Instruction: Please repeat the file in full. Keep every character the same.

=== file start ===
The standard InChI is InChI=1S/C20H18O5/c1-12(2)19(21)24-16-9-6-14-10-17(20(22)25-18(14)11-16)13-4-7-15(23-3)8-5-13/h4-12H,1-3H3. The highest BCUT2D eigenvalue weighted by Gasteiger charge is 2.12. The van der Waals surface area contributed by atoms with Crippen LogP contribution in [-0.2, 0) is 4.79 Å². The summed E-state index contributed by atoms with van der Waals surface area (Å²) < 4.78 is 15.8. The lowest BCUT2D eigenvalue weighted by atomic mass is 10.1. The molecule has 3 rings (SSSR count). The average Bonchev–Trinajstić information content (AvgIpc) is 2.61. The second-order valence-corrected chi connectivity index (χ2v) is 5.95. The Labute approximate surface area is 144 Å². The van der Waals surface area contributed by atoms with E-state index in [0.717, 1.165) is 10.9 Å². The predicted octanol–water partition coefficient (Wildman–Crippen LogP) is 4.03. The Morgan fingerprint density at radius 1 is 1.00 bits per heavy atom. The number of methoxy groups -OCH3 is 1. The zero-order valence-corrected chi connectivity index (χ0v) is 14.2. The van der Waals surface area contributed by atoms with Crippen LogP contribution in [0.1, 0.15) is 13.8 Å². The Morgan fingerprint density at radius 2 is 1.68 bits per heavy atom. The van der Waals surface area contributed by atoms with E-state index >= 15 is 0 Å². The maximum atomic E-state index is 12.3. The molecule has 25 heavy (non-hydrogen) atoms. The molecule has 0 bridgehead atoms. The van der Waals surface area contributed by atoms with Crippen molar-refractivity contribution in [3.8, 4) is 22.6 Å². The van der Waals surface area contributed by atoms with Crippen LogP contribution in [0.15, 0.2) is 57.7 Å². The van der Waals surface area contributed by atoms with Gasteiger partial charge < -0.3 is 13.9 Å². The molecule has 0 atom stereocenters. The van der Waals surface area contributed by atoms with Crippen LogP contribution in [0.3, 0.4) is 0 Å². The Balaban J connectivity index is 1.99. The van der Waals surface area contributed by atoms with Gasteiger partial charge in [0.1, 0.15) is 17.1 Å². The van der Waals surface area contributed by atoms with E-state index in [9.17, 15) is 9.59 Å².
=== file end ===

The standard InChI is InChI=1S/C20H18O5/c1-12(2)19(21)24-16-9-6-14-10-17(20(22)25-18(14)11-16)13-4-7-15(23-3)8-5-13/h4-12H,1-3H3. The highest BCUT2D eigenvalue weighted by Gasteiger charge is 2.12. The van der Waals surface area contributed by atoms with Crippen LogP contribution in [-0.2, 0) is 4.79 Å². The summed E-state index contributed by atoms with van der Waals surface area (Å²) < 4.78 is 15.8. The lowest BCUT2D eigenvalue weighted by atomic mass is 10.1. The molecule has 3 rings (SSSR count). The average Bonchev–Trinajstić information content (AvgIpc) is 2.61. The second-order valence-corrected chi connectivity index (χ2v) is 5.95. The Labute approximate surface area is 144 Å². The van der Waals surface area contributed by atoms with E-state index in [0.717, 1.165) is 10.9 Å². The predicted octanol–water partition coefficient (Wildman–Crippen LogP) is 4.03. The Morgan fingerprint density at radius 1 is 1.00 bits per heavy atom. The number of methoxy groups -OCH3 is 1. The zero-order valence-corrected chi connectivity index (χ0v) is 14.2. The van der Waals surface area contributed by atoms with Crippen LogP contribution in [0.1, 0.15) is 13.8 Å². The Morgan fingerprint density at radius 2 is 1.68 bits per heavy atom. The van der Waals surface area contributed by atoms with E-state index >= 15 is 0 Å². The maximum atomic E-state index is 12.3. The molecule has 25 heavy (non-hydrogen) atoms. The molecule has 0 bridgehead atoms. The van der Waals surface area contributed by atoms with Crippen molar-refractivity contribution in [3.8, 4) is 22.6 Å². The van der Waals surface area contributed by atoms with Crippen LogP contribution in [0.15, 0.2) is 57.7 Å². The van der Waals surface area contributed by atoms with Gasteiger partial charge < -0.3 is 13.9 Å². The molecule has 0 atom stereocenters. The van der Waals surface area contributed by atoms with Crippen LogP contribution in [0.3, 0.4) is 0 Å². The Balaban J connectivity index is 1.99. The van der Waals surface area contributed by atoms with Gasteiger partial charge in [0.1, 0.15) is 17.1 Å². The van der Waals surface area contributed by atoms with E-state index in [9.17, 15) is 9.59 Å².